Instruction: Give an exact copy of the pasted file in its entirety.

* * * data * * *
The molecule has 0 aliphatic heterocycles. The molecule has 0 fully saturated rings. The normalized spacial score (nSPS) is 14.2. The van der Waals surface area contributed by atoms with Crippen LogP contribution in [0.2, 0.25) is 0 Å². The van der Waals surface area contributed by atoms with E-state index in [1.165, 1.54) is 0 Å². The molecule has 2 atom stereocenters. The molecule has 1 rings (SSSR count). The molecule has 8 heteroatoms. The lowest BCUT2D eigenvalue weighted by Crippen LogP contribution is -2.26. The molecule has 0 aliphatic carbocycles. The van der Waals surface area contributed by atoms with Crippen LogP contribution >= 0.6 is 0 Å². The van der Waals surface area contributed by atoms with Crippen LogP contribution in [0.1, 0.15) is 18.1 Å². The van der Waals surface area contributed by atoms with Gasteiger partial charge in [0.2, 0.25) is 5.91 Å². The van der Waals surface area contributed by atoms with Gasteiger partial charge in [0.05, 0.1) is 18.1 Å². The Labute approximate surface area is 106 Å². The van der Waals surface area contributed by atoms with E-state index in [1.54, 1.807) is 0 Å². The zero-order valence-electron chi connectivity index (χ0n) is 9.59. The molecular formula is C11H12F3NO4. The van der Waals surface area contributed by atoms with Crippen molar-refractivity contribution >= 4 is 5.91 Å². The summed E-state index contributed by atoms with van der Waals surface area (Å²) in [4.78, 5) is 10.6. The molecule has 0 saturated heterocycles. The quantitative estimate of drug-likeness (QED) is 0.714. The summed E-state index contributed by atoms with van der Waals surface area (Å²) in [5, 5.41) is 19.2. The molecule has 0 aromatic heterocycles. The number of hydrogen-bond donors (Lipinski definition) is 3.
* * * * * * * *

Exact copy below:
The molecule has 0 aliphatic heterocycles. The molecule has 0 fully saturated rings. The normalized spacial score (nSPS) is 14.2. The van der Waals surface area contributed by atoms with Crippen LogP contribution in [0.2, 0.25) is 0 Å². The van der Waals surface area contributed by atoms with E-state index in [1.165, 1.54) is 0 Å². The molecule has 2 atom stereocenters. The molecule has 1 rings (SSSR count). The molecule has 8 heteroatoms. The lowest BCUT2D eigenvalue weighted by Crippen LogP contribution is -2.26. The molecule has 0 aliphatic carbocycles. The van der Waals surface area contributed by atoms with Crippen LogP contribution >= 0.6 is 0 Å². The van der Waals surface area contributed by atoms with Crippen LogP contribution in [0.1, 0.15) is 18.1 Å². The van der Waals surface area contributed by atoms with Gasteiger partial charge in [0.2, 0.25) is 5.91 Å². The van der Waals surface area contributed by atoms with Gasteiger partial charge in [0.05, 0.1) is 18.1 Å². The Labute approximate surface area is 106 Å². The van der Waals surface area contributed by atoms with E-state index in [1.54, 1.807) is 0 Å². The zero-order valence-electron chi connectivity index (χ0n) is 9.59. The molecular formula is C11H12F3NO4. The van der Waals surface area contributed by atoms with Crippen molar-refractivity contribution >= 4 is 5.91 Å². The summed E-state index contributed by atoms with van der Waals surface area (Å²) in [4.78, 5) is 10.6. The molecule has 0 saturated heterocycles. The quantitative estimate of drug-likeness (QED) is 0.714. The summed E-state index contributed by atoms with van der Waals surface area (Å²) in [5, 5.41) is 19.2. The molecule has 0 aromatic heterocycles. The number of hydrogen-bond donors (Lipinski definition) is 3.